In fide constans… Always loyal [Lucy's Legacy]

The model of Lucy created for
the Lucy’s Legacy exhibition.
Photo by reality photography

The Lucy’s Legacy exhibit was reviewed in early February by a representative of the Seattle-based Discovery Institute, which promotes Creationism and Intelligent Design. In the following paragraphs, I would like to add my observations to the statements found in this review.

Let me start with a few general remarks. First, a favorite approach by Creationists is to cast doubt on the subject of evolution, particularly human evolution and to drive a wedge between faith and science. This policy, known as the Wedge Document, is publicly acknowledged by the Discovery Institute as being theirs. Second, a favorite approach of Creationist writers is to represent issues in stark black and white terms.

The 2000-word document is sprinkled with terms that drive the message home: the study of human evolution fails as a belief system; the evidence is scarce and the interpretations fast and loose and not widely accepted. Moreover, some of the evidence is misrepresented.

The writer of the document stated that there is a “paucity of actual hard evidence for human evolution.” An interesting statement, but one which considering the presence of an actual fossilized hominin fossil, fails itself to carry any water. What harder evidence can one want, but for an authentic fossil, I wonder. The same author also quotes a statement that “unless more fossils are recovered (…) there is likely to be a continuing debate on Lucy’s posture…”  Two thoughts come to mind here. It is always good to have more fossil evidence. In fact, for years paleoanthropologists have continued to find fossils every year. Our database of fossilized early humans continues to grow, courtesy of an ongoing scientific effort. This growing database has led to the formulation of answers to old questions while at the same time giving rise to new questions which we need to answer. That is the essence of scientific research; it is a never ending quest for better insights in what we can observe.

These statements, using the terms “paucity” and “until more fossils are recovered,” are misleading. One wonders if the author knows that the remains of 300 Australopithecus afarensis individuals are known to the scientific community, making Lucy and her kind the best known of all of early human ancestors.

Turkana Boy
Creative Commons License photo credit: ideonexus
Turkana Boy

Another lament found in the document is the “incompleteness” of her (i.e. Lucy’s) skeleton.” The author continues “only 40% was found” and “very little useful material from Lucy’s skull was recovered.” I suppose one could say that everything is in the eye of the beholder. Of course, 50% or more would have been even better. However, another way of referring to Lucy and the preservation of her skeleton is that it is amazing that so much was preserved, considering she died more than 3 million years ago. 

Factually incorrect is a statement that “Lucy still represents the most complete known hominid skeleton to date.” There are currently older and better preserved fossils, including some of the same species as Lucy. Baby Selam for example, is much better preserved. More recent than Lucy, but better preserved is an early hominid known as Turkana Boy. Lucy is still the earliest known and most complete adult Australopithecus afarensis. Things were different in 1974, when scientists could say that she was the oldest known and best preserved skeleton of a distant human ancestor. The fact that this statement now has to be qualified to reflect more recent discoveries is a testimony to the dogged work carried out by teams of paleoanthropologists in Africa. It is also an insight that ought to have been included in the Discovery Institute document, as I am sure that this is something they are aware of.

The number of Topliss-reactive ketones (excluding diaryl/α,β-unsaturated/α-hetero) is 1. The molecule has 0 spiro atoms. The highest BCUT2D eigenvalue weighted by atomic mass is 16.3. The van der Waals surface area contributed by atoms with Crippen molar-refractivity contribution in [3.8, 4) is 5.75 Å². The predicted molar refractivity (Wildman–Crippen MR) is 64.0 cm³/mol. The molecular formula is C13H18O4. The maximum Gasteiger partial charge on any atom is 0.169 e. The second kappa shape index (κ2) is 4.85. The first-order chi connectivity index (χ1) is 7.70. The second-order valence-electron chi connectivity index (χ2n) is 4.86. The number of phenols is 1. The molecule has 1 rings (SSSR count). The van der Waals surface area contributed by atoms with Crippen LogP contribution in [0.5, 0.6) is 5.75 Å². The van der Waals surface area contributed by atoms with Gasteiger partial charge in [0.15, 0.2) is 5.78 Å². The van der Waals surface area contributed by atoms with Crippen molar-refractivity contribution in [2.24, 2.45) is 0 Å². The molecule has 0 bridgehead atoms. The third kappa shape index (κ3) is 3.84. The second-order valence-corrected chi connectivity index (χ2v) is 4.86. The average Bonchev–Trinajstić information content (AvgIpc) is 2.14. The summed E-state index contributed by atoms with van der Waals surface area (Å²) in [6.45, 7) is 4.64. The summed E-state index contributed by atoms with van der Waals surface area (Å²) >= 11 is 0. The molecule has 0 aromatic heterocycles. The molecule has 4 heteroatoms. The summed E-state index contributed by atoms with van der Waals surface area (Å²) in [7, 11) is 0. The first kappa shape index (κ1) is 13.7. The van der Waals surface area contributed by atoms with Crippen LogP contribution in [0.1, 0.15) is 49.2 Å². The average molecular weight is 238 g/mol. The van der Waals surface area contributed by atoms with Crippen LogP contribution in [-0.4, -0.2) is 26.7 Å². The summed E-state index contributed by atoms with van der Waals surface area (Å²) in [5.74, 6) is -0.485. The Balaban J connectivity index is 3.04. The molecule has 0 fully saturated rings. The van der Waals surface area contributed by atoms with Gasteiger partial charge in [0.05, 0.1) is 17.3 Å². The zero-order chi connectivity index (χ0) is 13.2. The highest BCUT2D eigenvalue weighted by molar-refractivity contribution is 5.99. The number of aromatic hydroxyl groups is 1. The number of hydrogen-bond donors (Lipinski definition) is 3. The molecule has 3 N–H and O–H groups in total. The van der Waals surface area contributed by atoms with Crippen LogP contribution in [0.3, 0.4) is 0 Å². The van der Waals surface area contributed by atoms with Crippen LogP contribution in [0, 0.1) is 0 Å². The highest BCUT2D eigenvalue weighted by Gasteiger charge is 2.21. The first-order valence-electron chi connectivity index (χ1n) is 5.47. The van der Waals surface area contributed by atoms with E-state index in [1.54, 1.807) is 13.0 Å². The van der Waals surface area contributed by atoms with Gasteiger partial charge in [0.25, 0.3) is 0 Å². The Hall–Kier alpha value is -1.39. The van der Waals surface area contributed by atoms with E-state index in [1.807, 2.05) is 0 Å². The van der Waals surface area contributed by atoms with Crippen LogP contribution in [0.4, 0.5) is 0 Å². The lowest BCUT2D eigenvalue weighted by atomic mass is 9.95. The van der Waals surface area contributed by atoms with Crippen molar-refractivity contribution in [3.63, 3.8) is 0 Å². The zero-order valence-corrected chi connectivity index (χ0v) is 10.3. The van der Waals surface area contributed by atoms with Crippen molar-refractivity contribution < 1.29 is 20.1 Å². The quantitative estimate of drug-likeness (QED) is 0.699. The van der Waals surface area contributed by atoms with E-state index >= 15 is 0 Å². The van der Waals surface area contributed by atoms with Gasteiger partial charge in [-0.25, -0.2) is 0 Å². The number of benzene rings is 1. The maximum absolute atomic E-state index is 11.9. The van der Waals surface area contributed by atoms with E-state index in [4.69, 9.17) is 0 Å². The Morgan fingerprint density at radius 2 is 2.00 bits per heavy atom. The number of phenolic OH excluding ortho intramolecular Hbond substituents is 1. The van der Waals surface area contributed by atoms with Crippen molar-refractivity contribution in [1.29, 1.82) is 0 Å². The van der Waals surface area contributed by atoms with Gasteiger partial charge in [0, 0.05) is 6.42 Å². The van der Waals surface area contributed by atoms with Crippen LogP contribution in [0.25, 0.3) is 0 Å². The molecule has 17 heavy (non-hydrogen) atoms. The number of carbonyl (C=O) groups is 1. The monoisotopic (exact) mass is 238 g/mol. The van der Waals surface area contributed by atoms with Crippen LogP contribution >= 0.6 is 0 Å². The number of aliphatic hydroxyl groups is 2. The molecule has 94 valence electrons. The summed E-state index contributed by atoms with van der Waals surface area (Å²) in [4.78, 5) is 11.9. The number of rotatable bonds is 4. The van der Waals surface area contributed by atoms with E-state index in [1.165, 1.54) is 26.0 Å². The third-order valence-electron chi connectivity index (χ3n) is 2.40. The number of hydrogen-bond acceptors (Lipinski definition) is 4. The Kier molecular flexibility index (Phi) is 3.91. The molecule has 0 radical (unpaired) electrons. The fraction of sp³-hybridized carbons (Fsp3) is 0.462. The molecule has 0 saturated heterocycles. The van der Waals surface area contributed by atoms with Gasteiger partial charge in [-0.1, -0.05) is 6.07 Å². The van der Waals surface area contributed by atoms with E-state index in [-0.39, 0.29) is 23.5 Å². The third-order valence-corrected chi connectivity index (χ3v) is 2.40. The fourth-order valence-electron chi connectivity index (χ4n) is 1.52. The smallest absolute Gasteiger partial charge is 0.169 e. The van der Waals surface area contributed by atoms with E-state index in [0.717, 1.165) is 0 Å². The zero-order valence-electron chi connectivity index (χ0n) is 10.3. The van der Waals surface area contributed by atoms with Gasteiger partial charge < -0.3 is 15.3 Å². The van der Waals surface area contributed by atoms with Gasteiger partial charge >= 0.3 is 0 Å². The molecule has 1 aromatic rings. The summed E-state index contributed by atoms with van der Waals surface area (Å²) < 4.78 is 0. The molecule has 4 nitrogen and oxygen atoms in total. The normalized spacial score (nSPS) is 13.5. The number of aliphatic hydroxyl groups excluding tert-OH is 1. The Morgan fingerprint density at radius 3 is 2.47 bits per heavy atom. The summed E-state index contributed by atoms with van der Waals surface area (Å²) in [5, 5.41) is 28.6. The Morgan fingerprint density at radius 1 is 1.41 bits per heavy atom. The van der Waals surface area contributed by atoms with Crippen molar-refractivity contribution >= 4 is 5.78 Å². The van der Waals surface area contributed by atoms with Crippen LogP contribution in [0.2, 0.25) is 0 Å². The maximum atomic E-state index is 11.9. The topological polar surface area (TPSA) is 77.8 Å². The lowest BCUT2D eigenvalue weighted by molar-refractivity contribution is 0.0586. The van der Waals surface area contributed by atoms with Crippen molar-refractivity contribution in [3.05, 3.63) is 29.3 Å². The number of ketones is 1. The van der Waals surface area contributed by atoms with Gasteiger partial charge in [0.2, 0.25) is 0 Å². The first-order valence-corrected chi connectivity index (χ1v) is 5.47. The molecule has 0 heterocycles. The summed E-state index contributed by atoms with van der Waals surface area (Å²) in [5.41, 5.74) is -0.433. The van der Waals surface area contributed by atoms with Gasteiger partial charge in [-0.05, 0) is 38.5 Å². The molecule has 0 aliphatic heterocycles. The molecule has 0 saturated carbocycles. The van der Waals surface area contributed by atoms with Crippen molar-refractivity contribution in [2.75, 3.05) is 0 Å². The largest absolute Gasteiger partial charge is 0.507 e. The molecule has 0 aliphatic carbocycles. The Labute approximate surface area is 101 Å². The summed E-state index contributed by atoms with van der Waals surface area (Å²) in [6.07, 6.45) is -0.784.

Photo by reality photography

We also get to read that Lucy’s bones were found scattered across a hillside, a vague reference to an old creationist claim that Lucy’s bones do not all belong to the same individual. The fact that this claim has been debunked does not stop creationists from repeating it. The author – it seems – seems to prefer that Lucy’s bones would have been found together as a contiguous skeleton. Aside from the fact that intentional burial did not exist in Lucy’s time and that she did die more than 3 million years ago, it would have been a miracle (pardon the pun) if she had been preserved completely intact and as a contiguous skeleton. One should not, however, raise the reader’s hopes by presenting this a something that should have happened.

I would like to end by referring the author of the Discovery Institute piece as well as all the readers to this latest development: Lucy was scanned at the University of Texas, Austin campus, after the exhibit in Houston had ended. I have no doubt that scientists will be pouring over this new dataset and that this effort will result in improving our understanding of who we are and where we came from.

Loyalty to a cause is admirable; having the ability to see countless shades of grey instead of only black and white is even more desirable.

5 thoughts on “In fide constans… Always loyal [Lucy's Legacy]

  1. I don’t believe that Lucky is the mother of all. In the article it said that “only 40% was found” and “very little useful material from Lucy’s skull was recovered”. That mean over 60% of head is missing which is the most important. I can’t agree with a bold headline like this with so much lacking evidence.
    E.C.

  2. Dear Mr. Cooper,

    Thanks for your reaction to this blog entry. I am not asking that you believe that Lucy is the mother of all. She was not. The text panels in the exhibit did not identify her as such either. What we can say is that Lucy, being an upright walking primate, shared that particular trait with us. However, compared to us, her brains were much smaller, and we do not have evidence that Lucy and her relatives ever used tools, as we do.

    Also, it is not quite true that over 60% of the head is missing; it is probably more than that. We have 40% of her entire body preserved, or, as you would prefer stating, 60% is missing.